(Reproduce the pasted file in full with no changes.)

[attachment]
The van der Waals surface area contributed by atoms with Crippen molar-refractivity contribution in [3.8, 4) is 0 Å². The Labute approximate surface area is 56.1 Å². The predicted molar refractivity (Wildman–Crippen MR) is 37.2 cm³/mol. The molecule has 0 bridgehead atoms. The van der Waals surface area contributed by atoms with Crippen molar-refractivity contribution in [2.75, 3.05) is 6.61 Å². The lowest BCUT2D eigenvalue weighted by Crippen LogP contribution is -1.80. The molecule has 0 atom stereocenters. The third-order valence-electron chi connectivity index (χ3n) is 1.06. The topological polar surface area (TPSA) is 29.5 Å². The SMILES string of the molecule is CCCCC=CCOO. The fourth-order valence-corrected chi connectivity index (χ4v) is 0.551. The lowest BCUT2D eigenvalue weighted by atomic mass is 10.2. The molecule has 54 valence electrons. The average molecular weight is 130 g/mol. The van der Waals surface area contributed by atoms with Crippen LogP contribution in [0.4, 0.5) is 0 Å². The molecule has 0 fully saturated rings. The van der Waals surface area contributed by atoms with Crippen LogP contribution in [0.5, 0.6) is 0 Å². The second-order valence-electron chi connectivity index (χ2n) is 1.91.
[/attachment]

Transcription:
The van der Waals surface area contributed by atoms with Crippen molar-refractivity contribution in [3.8, 4) is 0 Å². The Labute approximate surface area is 56.1 Å². The predicted molar refractivity (Wildman–Crippen MR) is 37.2 cm³/mol. The molecule has 0 bridgehead atoms. The van der Waals surface area contributed by atoms with Crippen molar-refractivity contribution in [2.75, 3.05) is 6.61 Å². The lowest BCUT2D eigenvalue weighted by Crippen LogP contribution is -1.80. The molecule has 0 atom stereocenters. The third-order valence-electron chi connectivity index (χ3n) is 1.06. The topological polar surface area (TPSA) is 29.5 Å². The SMILES string of the molecule is CCCCC=CCOO. The fourth-order valence-corrected chi connectivity index (χ4v) is 0.551. The lowest BCUT2D eigenvalue weighted by atomic mass is 10.2. The molecule has 54 valence electrons. The average molecular weight is 130 g/mol. The van der Waals surface area contributed by atoms with Crippen LogP contribution in [0.4, 0.5) is 0 Å². The molecule has 0 fully saturated rings. The van der Waals surface area contributed by atoms with Crippen LogP contribution in [0.5, 0.6) is 0 Å². The second-order valence-electron chi connectivity index (χ2n) is 1.91.